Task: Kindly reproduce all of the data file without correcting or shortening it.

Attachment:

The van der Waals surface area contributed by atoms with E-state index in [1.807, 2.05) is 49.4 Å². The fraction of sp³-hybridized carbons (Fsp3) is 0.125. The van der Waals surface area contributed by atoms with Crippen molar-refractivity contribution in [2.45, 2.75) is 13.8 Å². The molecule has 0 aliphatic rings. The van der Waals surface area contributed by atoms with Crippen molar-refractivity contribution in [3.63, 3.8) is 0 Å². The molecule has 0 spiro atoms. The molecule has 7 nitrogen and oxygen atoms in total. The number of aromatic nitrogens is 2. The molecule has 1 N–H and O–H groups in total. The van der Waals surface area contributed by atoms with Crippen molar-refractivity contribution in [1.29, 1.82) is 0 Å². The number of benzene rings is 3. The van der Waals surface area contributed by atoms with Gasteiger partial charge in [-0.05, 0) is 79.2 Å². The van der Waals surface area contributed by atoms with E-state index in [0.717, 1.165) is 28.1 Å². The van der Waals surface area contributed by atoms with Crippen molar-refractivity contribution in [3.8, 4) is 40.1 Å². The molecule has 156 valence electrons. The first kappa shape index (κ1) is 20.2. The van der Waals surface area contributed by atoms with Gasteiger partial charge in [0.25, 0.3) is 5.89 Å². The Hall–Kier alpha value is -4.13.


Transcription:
The van der Waals surface area contributed by atoms with E-state index in [1.807, 2.05) is 49.4 Å². The fraction of sp³-hybridized carbons (Fsp3) is 0.125. The van der Waals surface area contributed by atoms with Crippen molar-refractivity contribution in [2.45, 2.75) is 13.8 Å². The molecule has 0 aliphatic rings. The van der Waals surface area contributed by atoms with Crippen molar-refractivity contribution in [3.63, 3.8) is 0 Å². The molecule has 0 spiro atoms. The molecule has 7 nitrogen and oxygen atoms in total. The number of aromatic nitrogens is 2. The molecule has 1 N–H and O–H groups in total. The van der Waals surface area contributed by atoms with Crippen molar-refractivity contribution in [1.29, 1.82) is 0 Å². The number of benzene rings is 3. The van der Waals surface area contributed by atoms with Gasteiger partial charge in [-0.05, 0) is 79.2 Å². The van der Waals surface area contributed by atoms with E-state index in [0.717, 1.165) is 28.1 Å². The van der Waals surface area contributed by atoms with Crippen molar-refractivity contribution in [3.8, 4) is 40.1 Å². The molecule has 156 valence electrons. The first kappa shape index (κ1) is 20.2. The van der Waals surface area contributed by atoms with Gasteiger partial charge in [0.25, 0.3) is 5.89 Å². The Hall–Kier alpha value is -4.13.